“The presence of a firearm in the home is very dangerous in a domestic violence situation,” Janflone said. “Half of all intimate partner homicides are committed with guns.”

There are age restrictions on purchasing some firearms such as hand guns, but minors can legally own rifles and shotguns in many states. In some communities, it’s also common for parents to purchase firearms as gifts for teenagers.

Bender said, at any age, the presence of a firearm exponentially raises the risk of accidental deaths and injuries, family violence, intimate partner homicide and suicide.

“Within a relationship violence scenario, whether it be adult intimate partner violence or teen dating violence, it’s an escalator,” Bender said. “There’s a conflict. There might be jealousy, a broken relationship, a betrayal. Maybe the gun is only there to threaten or intimidate initially, but all too often, it ends tragically.”

However, there are actions educators, mentors and parents can take to protect teens from gun violence and dating violence. Bender said the most important thing adults can do is regularly engage with teens, even if it can be difficult to talk about dating or potential abuse. Schools can also play a role in prevention by providing education on affirmative consent, healthy relationships and safe sex.

Toward the end of the episode, Sampson inquired why there is seemingly a dearth of research on gun violence among teens.

“A major factor, as I see it, has been the lack of funding at the federal level on any research on the negative consequences, or what could be construed as negative consequences, of guns and gun policies,” Bender said.

She further explained that the Dickey Amendment, passed in 1996 as a rider in the federal omnibus spending bill, mandated that “none of the funds made available for injury prevention and control at the Centers for Disease Control and Prevention may be used to advocate or promote gun control.”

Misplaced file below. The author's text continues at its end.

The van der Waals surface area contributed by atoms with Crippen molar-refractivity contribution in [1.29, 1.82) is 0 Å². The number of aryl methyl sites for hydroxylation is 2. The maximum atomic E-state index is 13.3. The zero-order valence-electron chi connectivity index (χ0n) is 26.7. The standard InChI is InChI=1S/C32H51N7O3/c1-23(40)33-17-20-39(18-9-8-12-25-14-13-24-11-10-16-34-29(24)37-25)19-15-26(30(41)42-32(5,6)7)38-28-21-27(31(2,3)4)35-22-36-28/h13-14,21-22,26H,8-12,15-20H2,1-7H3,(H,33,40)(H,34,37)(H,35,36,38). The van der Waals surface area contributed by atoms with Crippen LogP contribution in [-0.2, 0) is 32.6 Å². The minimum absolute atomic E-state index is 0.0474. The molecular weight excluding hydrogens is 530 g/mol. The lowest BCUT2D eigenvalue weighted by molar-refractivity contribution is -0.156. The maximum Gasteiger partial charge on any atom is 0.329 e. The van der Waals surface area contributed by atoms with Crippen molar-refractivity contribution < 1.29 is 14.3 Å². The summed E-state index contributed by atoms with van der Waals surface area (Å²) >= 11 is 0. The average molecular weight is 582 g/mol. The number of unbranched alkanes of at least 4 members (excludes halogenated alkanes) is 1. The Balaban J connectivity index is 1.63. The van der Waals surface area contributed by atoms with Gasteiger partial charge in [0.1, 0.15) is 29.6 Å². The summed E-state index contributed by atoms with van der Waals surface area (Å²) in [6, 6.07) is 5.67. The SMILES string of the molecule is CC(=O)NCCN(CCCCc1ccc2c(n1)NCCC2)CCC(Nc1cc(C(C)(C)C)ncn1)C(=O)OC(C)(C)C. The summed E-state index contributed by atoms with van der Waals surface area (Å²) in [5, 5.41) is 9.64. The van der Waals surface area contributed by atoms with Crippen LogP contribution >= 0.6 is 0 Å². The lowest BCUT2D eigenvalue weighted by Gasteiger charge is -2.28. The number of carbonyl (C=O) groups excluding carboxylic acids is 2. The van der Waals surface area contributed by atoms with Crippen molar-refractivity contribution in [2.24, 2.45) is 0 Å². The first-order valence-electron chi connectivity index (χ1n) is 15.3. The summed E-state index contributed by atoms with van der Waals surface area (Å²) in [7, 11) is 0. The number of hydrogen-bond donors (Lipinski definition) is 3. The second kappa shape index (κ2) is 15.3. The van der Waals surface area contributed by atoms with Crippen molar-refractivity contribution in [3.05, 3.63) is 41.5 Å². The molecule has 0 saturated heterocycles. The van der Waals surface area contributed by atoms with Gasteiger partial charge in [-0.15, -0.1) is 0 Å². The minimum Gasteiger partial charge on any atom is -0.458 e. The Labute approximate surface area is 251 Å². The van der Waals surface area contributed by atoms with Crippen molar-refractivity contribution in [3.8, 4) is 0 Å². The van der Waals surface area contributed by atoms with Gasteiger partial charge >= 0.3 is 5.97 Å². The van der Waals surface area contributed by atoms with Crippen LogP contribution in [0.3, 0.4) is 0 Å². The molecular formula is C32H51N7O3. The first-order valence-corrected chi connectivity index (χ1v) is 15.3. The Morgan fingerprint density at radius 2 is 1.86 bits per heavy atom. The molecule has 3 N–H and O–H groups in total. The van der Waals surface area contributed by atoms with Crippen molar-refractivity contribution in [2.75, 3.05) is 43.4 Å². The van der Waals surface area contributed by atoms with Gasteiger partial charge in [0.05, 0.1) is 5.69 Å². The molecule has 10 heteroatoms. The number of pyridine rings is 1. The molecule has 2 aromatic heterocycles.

The CDC interpreted it as a moratorium on research into gun violence. For more than 20 years, there was no funding for basic research on the topic, even during a period when mass shootings became more and more common.

“That moratorium had a chilling effect,” Bender said. “When the government indicates something – a social problem, a disease, a pathology – is not worthy of tax payer investment and research, scientists don’t study it because they can’t have their work supported, which is necessary in most academic institutions and think tanks to hang onto your job.

“It’s a clear signal at a broader level of what we value as a society, what we value as a country. So, it’s curious that we have this huge problem of gun violence, which affects so many of us, that it just isn’t deserving of notice, of researching, of funding and thus, policy priority.”

However, the 2018 mass shooting at Stoneman Douglas High School in Parkland, Florida, spurred action on the matter, and Congress clarified that research on gun violence wasn’t prohibited. In 2020, the CDC renewed its research efforts with $8 million in funding to 16 research groups across the country to study firearms injury prevention.

At the close of the discussion, Bender left listeners with something to think about.

“Many people bring guns into the home because they believe it makes them safer,” Bender said. “In fact, it makes them less safe. I think that’s the number one thing I would want people to know, especially for women to consider.”

Listen to the episode on Apple podcasts or on Spotify.